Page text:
Monday, May 23, 2011

A Book Review: The Encyclopedia of Sandwiches with a Rachel and Reuben on the Side

What do you get when you slap a Blogga and a Biter between two slices of bread? Why, a fantastic foodie history and recipe book, chock full of gorgeous color photos and interesting sandwich lore: The Encyclopedia of Sandwiches: Recipes, History, and Trivia for Everything Between Sliced Bread, by Susan Russo (the Blogga, as in Food Blogga) and with photography by Matt Armendariz (the Biter, as in Matt Bites)(Philadelphia: Quirk Books, 2011).

I received a review copy of this delightful, sandwich-shaped (crusts trimmed) book from the publisher and it has been road tested a few times in the last month. First, I had a most enjoyable time reading through the alphabetized descriptions of sandwiches. Russo writes with such verve and introduces the reader to so many obscure and regional varieties of sandwiches, that it is a pleasure to pore over. Whether you savor a Southern Fried Green Tomato BLT; a Walleye Sandwich from Minnesota; Buffalo, New York's Beef on Weck, or Kentucky's Hot Brown Sandwich (an open-faced turkey-bacon melt with Mornay cheese), there are plenty of great sandwich ideas in these pages.

Now, we've tried a few of these tantalizing, bready meals since the book arrived at Chez Crispy. Daughter No. 2 immediately requested a Croque Monsieur and I made some Falafel Pitas, but the big hit was making up a batch of Rachel and Reuben Sandwiches. How could I not try my name in a sandwich?

The Rachel sandwich is a twist on the traditional Reuben, that cardiologist's nightmare: grilled sliced corned beef and Swiss cheese, laced with sauerkraut and Russian dressing. The Rachel subs in pastrami and cole slaw, but is no less awesome. Served up with a garlicky dill pickle, and you're talking awesome eating!

Now, for a wheat-free, meat-free version of the classic Reuben for my gluten-free, vegetarian husband, I had to make some changes to Susan's traditional Reuben recipe (pp. 221-222 of the book).

Obviously, corned beef would have to be substituted. I saw a great recipe for a Tofu Reuben on Vegan Dad and used his recipe (sans the juniper berries, which I just don't have in my pantry). I used a very firm, almost rubbery tofu purchased from the Asian Supermarket in Albany, seen below. This tofu is ready to use in any recipe and it's firm texture allows one to slice it very thinly, without having the tofu disintegrate into soft pieces.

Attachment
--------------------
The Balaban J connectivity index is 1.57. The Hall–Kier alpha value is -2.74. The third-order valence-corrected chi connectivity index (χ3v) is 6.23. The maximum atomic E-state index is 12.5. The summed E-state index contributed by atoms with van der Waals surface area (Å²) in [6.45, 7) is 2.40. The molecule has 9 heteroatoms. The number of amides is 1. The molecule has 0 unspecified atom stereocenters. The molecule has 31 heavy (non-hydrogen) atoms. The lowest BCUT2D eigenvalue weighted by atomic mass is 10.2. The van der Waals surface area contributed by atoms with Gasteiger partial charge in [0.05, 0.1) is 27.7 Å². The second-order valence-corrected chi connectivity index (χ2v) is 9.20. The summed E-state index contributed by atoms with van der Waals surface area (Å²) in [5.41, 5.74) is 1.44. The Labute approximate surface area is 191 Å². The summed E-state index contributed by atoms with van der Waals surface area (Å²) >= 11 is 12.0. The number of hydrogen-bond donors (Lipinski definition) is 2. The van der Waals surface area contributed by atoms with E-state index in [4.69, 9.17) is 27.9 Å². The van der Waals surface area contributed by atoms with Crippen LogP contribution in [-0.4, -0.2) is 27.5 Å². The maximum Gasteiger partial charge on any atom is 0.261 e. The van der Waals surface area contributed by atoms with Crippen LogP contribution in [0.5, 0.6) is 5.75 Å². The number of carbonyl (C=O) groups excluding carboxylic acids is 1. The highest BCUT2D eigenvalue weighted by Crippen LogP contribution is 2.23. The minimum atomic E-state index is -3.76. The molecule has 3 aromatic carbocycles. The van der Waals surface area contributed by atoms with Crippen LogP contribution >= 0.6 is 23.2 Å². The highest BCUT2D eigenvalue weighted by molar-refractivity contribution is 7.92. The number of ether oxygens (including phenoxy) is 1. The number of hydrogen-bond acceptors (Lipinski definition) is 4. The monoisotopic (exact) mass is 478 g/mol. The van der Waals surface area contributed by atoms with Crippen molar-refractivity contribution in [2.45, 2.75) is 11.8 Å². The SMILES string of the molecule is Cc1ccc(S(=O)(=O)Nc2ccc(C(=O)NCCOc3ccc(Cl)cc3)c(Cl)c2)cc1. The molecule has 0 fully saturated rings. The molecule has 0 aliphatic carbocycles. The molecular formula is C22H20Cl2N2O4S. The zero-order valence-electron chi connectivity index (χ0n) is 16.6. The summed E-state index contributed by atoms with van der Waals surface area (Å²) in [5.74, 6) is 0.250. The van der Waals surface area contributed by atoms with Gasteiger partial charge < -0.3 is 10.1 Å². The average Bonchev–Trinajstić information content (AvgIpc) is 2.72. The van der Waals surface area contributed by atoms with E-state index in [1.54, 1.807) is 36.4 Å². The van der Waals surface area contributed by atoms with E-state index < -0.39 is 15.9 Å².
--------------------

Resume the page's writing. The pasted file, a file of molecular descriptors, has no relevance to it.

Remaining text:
The spice and brine were perfect for this dish and gave the tofu a salty and complex corned flavor that was perfect for the sandwich. Next up was making up a batch of braised sauerkraut, since the Crispy Old Man likes a mellower kraut than is to be had straight out of the can or jar.

I've made this Braised Sauerkraut recipe many times before. Sometimes I add a little white wine or beer, or snipped fresh herbs for a little variation, but for this Tofu Reuben, I wanted a strong deli flavor, so I went heavy on the caraway and mushrooms:

Braised Sauerkraut

1 (14.5 oz.) can sauerkraut, rinsed and drained

2 Tbsp. butter
1/2 large onion, peeled and chopped fine
1 large carrot, peeled and shredded
1 cup sliced mushrooms

2 tsp. caraway seeds
1 cup vegetable broth

Melt butter in sauce pot. Add onion, carrot and mushrooms, and cook until softened, about 10 minutes, stirring occasionally. Add sauerkraut, caraway seeds and vegetable broth and raise heat to high. Bring to a boil, and then lower heat, and simmer, until liquid is reduced by half, about 30 minutes, stirring occasionally.

To assemble your Tofu Reuben, generously spread some Russian Dressing on the inside of your bread (classic rye bread is out for celiacs, so we used one of Dan's chewy gluten-free rolls), top with a mound of Corned Tofu slices, a mound of braised sauerkraut and a couple of slices of Swiss Cheese. You can then grill or microwave up your Reuben to ensure that the cheese melts, and then hoist into your mouth for an amazing, messy taste treat.

I've got a pile more sandwiches to eat my way through in Russo's much dog-eared book, and I am eagerly awaiting the height of the summer garden season so as to consume mass quantities of the classic Tomato Sandwich. If you enjoy a juicy food history book, packed with recipes, and want to explore other more exotic sandwich species, this is the book for you (or is the perfect gift for your favorite Dagwood).

I'm sending on a Tofu Reuben to Souper Sundays, a weekly blog event that celebrates soup, salads and sandwiches, hosted by my Hawai'ian blogger buddy Deb of Kahakai Kitchen. You can also inspect Deb's great review of The Encyclopedia of Sandwiches and see her take on the Potato Chip and Toasted Chocolate Sandwiches.

Tuesday, May 10, 2011

Raspberry Financiers at my Lunch in Paris

Elizabeth Bard has written a book to make me sigh with happiness.  Lunch in Paris: A Love Story with Recipes (NY: Little, Brown and Company, 2010),  is a very snappily-written memoir of how this native New Yorker fell in love with her future husband, his family and his country. From the grace with which he dealt with a splat of pigeon poop while on a romantic stroll with our author, to his joie de vivre in cooking for his lady on a cramped apartment hot plate, attending tap dancing camp and film studies conferences, and tenderly caring for his ailing father, I have to say I fell in love with Gwendal too.

Bard writes with plenty of panache about her faux pas and discoveries about her new country. She learns not to use the word "plaisir" interchangeably with "pleasure", as the former has some sexual connotations. She learns how to correctly bargain while shopping in the Parisian food markets. And perhaps most importantly, she learns how to navigate French culture as an ex-pat American. I particularly loved her observations about the snits and spats that she and Gwendal went through in their wedding preparations:

"One of the great gifts of an intercultural relationship is that when you fight, you never quite know if you are mad at the person, or at their culture: Is he really too bum-ass lazy to call back the band at eight p.m. on a Monday evening (are they in the middle of dinner?), or is he just being French? Is she bombarding me with lists and timetables and questions about the color of the wax used to seal the invitations because she is a manic control freak (or General MacArthur's granddaughter), or is she just being American?" (p. 137)